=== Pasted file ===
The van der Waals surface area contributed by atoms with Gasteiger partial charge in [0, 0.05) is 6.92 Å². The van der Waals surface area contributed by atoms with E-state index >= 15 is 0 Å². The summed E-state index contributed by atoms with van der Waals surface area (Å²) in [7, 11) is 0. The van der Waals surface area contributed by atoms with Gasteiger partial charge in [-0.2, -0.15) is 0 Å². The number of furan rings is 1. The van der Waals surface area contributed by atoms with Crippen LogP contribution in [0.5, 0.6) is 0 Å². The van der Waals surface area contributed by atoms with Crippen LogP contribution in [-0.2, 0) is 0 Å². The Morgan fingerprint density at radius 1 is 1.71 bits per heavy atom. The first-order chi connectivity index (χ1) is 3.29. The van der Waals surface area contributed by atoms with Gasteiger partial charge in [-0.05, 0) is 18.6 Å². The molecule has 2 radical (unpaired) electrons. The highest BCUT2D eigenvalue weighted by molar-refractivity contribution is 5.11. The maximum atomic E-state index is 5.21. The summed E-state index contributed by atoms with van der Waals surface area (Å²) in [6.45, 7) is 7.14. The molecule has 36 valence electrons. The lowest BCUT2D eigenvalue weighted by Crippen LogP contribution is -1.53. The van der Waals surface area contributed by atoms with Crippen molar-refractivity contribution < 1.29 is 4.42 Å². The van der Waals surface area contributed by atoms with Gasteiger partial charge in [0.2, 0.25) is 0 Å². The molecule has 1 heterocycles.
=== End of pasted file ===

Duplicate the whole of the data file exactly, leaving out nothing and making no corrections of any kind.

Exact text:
The van der Waals surface area contributed by atoms with Gasteiger partial charge in [0, 0.05) is 6.92 Å². The van der Waals surface area contributed by atoms with E-state index >= 15 is 0 Å². The summed E-state index contributed by atoms with van der Waals surface area (Å²) in [7, 11) is 0. The van der Waals surface area contributed by atoms with Gasteiger partial charge in [-0.2, -0.15) is 0 Å². The number of furan rings is 1. The van der Waals surface area contributed by atoms with Crippen LogP contribution in [0.5, 0.6) is 0 Å². The van der Waals surface area contributed by atoms with Crippen LogP contribution in [-0.2, 0) is 0 Å². The Morgan fingerprint density at radius 1 is 1.71 bits per heavy atom. The first-order chi connectivity index (χ1) is 3.29. The van der Waals surface area contributed by atoms with Gasteiger partial charge in [-0.05, 0) is 18.6 Å². The molecule has 2 radical (unpaired) electrons. The highest BCUT2D eigenvalue weighted by molar-refractivity contribution is 5.11. The maximum atomic E-state index is 5.21. The summed E-state index contributed by atoms with van der Waals surface area (Å²) in [6.45, 7) is 7.14. The molecule has 36 valence electrons. The lowest BCUT2D eigenvalue weighted by Crippen LogP contribution is -1.53. The van der Waals surface area contributed by atoms with Crippen molar-refractivity contribution < 1.29 is 4.42 Å². The van der Waals surface area contributed by atoms with Gasteiger partial charge in [0.2, 0.25) is 0 Å². The molecule has 1 heterocycles.